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Archive for Saturday, August 24, 2013

100 years ago: Lawrence relatives suspect foul play in woman’s death

August 24, 2013

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From the Lawrence Daily Journal-World for Aug. 24, 1913:

  • "Lawrence and Eudora relatives of Mrs. Eva Moeller, who was found dead in Holliday, Kansas, last Tuesday afternoon, are inclined to disbelieve the story that she took her own life and suspect that the young woman met with foul play. Mrs. Moeller, according to the report, went to Holliday on Tuesday morning after a quarrel with her husband in Kansas City. It was said that she was to meet her husband at the home of his father in Holliday and that the pair should agree upon a separation at this time. It is said that the parents were not at home when Mrs. Moeller arrived and that in the afternoon she became despondent and shot herself with a revolver. The bullet entered her heart and death must have been instant. Following the finding of the body of the woman the Johnson county coroner was summoned from Olathe, Kansas, and the body was ordered removed to that place. The funeral was held yesterday and the body buried in the Olathe cemetery. However, relatives of Mrs. Moeller disbelieve the story of the suicide and have instigated an investigation of the case. The Johnson county authorities are working on the case and the relatives of the woman hope to establish more definitely the cause of her death. The body was viewed by several persons before burial in an effort to obtain some clew. Today the investigation is being continued at Olathe and a number of Mrs. Moeller's relatives from Lawrence and Eudora are in that city conferring with the officers. The death of Mrs. Moeller, whether by suicide or foul play, is said to be the outgrowth of family troubles. It is alleged that the woman had made complaint against her husband in the Kansas City courts and that their domestic life had been very unhappy for some time. It is said that the couple had quarreled several times and that there was a violent dispute only a short time before Mrs. Moeller left Kansas City and went to Holliday."
  • "Charges of vagrancy have been preferred against one John Green of Kansas City who was arrested by the officers last night. Green was carrying a suit case filled with 48 pints of whiskey when he alighted from Number 17 last night. Further than this Green is said to have left the train on the wrong side. He aroused the suspicion of the officers and they took him in charge. In court this morning he pleaded not guilty and will stand trial on Monday."
  • "Eleven Haskell Indian boys could not resist the lure of the circus and last Friday followed Yankee Robinson's show to Leavenworth. The boys were found there and taken into custody and sent back to Lawrence. The boys stated that they had hoped to be able to join the circus and had hid on the circus train and made the trip to Leavenworth."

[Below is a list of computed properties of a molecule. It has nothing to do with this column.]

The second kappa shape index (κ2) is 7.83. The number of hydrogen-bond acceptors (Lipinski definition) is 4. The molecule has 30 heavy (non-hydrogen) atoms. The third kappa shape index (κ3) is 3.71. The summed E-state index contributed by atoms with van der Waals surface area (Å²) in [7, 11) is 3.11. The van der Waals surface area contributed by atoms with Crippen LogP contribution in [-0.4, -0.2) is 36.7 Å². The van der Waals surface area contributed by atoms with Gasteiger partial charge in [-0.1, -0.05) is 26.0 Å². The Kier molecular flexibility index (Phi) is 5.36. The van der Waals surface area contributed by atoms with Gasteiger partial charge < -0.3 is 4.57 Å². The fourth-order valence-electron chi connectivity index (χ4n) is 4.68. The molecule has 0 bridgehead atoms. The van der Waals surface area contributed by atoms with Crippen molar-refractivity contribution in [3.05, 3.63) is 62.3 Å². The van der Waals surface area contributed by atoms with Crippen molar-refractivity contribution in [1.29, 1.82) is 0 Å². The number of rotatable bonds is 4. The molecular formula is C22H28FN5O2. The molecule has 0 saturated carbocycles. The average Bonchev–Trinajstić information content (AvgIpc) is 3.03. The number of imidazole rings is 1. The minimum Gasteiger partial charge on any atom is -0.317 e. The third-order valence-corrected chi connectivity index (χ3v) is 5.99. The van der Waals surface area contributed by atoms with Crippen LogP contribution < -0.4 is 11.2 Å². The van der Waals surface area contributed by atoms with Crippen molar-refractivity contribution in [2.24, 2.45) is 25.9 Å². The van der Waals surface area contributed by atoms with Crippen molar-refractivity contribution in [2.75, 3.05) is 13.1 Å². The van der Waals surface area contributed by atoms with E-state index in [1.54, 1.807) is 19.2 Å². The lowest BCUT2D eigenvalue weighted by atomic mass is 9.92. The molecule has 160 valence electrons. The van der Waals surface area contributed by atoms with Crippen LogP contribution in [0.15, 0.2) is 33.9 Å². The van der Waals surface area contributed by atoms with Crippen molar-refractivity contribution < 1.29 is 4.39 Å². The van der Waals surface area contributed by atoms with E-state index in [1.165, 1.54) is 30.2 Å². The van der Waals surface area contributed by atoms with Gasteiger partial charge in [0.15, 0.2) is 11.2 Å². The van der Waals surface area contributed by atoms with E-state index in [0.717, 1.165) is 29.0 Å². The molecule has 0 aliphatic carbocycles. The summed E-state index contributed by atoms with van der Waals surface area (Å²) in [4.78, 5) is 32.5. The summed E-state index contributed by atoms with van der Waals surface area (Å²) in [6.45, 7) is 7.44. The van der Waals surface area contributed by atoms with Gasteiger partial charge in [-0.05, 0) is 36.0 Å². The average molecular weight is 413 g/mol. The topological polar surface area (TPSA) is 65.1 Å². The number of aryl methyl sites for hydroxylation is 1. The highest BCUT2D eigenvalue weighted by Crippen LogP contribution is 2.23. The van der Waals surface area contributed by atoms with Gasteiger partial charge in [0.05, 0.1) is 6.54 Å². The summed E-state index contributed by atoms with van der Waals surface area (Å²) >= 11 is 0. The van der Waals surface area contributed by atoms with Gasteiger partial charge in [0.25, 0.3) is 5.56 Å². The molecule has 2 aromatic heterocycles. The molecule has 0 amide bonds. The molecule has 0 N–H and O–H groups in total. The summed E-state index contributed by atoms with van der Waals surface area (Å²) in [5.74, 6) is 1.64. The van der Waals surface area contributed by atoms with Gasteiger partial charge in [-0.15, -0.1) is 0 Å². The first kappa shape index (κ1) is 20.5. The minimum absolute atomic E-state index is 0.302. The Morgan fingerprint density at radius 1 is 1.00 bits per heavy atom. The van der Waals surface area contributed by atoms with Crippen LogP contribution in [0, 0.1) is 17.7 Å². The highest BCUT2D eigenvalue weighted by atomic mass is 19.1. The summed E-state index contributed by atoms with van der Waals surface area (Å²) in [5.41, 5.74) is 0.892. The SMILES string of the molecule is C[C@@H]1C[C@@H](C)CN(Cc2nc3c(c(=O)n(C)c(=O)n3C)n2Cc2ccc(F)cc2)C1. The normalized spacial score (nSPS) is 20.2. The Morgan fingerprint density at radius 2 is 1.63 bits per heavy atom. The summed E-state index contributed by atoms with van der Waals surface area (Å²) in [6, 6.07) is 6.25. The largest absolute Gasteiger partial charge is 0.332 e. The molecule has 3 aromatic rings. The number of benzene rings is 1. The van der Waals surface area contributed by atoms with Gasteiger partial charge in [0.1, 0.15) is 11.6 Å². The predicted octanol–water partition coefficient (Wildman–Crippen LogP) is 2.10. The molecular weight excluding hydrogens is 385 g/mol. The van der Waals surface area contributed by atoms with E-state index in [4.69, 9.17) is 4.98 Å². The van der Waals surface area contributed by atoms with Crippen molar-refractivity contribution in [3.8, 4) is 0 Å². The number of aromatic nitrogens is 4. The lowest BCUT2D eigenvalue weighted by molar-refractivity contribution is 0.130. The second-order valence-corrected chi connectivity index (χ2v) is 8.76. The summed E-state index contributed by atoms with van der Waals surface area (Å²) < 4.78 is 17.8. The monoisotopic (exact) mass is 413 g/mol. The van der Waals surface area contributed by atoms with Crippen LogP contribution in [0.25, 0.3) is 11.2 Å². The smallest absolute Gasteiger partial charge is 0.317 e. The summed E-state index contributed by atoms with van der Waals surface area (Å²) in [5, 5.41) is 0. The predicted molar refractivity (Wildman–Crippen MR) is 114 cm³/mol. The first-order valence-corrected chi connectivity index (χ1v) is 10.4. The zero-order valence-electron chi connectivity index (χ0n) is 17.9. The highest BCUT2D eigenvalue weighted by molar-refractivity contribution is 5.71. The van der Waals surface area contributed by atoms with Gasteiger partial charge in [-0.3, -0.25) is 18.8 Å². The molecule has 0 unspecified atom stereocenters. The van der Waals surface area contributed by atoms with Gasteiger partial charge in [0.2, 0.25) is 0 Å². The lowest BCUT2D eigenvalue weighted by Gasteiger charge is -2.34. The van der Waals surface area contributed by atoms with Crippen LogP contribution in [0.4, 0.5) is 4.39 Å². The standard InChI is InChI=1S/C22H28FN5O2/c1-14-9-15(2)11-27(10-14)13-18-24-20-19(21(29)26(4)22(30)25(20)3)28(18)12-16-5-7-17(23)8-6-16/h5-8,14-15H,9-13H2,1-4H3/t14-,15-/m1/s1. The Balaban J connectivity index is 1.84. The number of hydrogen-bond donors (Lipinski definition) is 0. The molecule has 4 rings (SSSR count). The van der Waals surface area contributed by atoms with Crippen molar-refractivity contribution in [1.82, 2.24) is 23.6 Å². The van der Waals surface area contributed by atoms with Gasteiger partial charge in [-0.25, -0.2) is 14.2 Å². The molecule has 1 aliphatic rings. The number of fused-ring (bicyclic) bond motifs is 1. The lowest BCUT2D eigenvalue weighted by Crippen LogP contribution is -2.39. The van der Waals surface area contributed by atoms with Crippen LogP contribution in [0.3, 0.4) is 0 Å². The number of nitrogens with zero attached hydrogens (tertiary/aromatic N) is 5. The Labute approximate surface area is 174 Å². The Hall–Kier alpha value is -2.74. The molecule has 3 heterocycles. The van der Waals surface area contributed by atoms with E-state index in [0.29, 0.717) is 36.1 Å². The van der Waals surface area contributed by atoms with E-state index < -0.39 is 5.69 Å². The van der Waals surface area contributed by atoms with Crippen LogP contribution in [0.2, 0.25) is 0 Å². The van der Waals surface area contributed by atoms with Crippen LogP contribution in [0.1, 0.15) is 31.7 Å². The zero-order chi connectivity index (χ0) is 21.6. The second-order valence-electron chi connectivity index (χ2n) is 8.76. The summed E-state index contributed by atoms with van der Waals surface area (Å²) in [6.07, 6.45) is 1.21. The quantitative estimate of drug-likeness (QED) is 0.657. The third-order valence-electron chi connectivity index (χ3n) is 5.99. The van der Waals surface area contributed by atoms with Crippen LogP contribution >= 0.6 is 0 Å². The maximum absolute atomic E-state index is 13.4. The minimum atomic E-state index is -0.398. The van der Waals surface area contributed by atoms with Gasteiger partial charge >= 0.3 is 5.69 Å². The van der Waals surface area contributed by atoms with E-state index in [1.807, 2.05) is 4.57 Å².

Comments

Ron Holzwarth 1 year ago

Those boys wanted to run away and join the circus? Maybe they read 'Toby Tyler, or Ten Weeks with a Circus', by James Otis Kaler, which was initially serialized in Harper's Young People in 1877, then published as a book in 1881! In 1913 it was already a rather old book, but it has been consistently popular through the generations. It was even made into a Walt Disney movie.

In about 1965 I bought read the book as a ten year old, and really liked it. I read it a few times, until I lost my copy. Decades later I learned that the edition that I read was a much later edition, rewritten for a more modern reader. I discovered that by buying a copy on ebay, and within the first two pages I realized that the copy I bought was worded far differently than the book I remembered and loved so much.

As an aside, years ago I had a very interesting conversation with a woman whose job was to rewrite the 'Nancy Drew' books for each new edition. She told me that it took about two years to work through the series and make it into a modern book. For instance, 'hotel' was replaced with 'motel', any reference to running boards on cars was removed, and of course, 'clew' was respelled 'clue'. And, after the first few editions, Nancy Drew no longer drove a Ford Model A roadster.

The following is clipped from:

Toby Tyler tells the story of a ten year-old orphan who runs away from a foster home to join the traveling circus only to discover his new employer is a cruel taskmaster. The difference between the romance of the circus from the outside and the reality as seen from the inside is graphically depicted. Toby's friend, Mr. Stubbs the chimpanzee, reinforces the consequences of what happens when one follows one's natural instincts rather than one's intellect and conscience, a central theme of the novel.

,,,most readers don't remember Toby Tyler for its wholesome message, but as a romantic story of running away to the circus and adventures on the road.

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Sarah St. John 1 year ago

I read some version of it when I was little (it was a very old and ragged copy, so I bet it was the unrevised version) and then, just after finding this OHT tidbit earlier this month, re-read it on Gutenberg!

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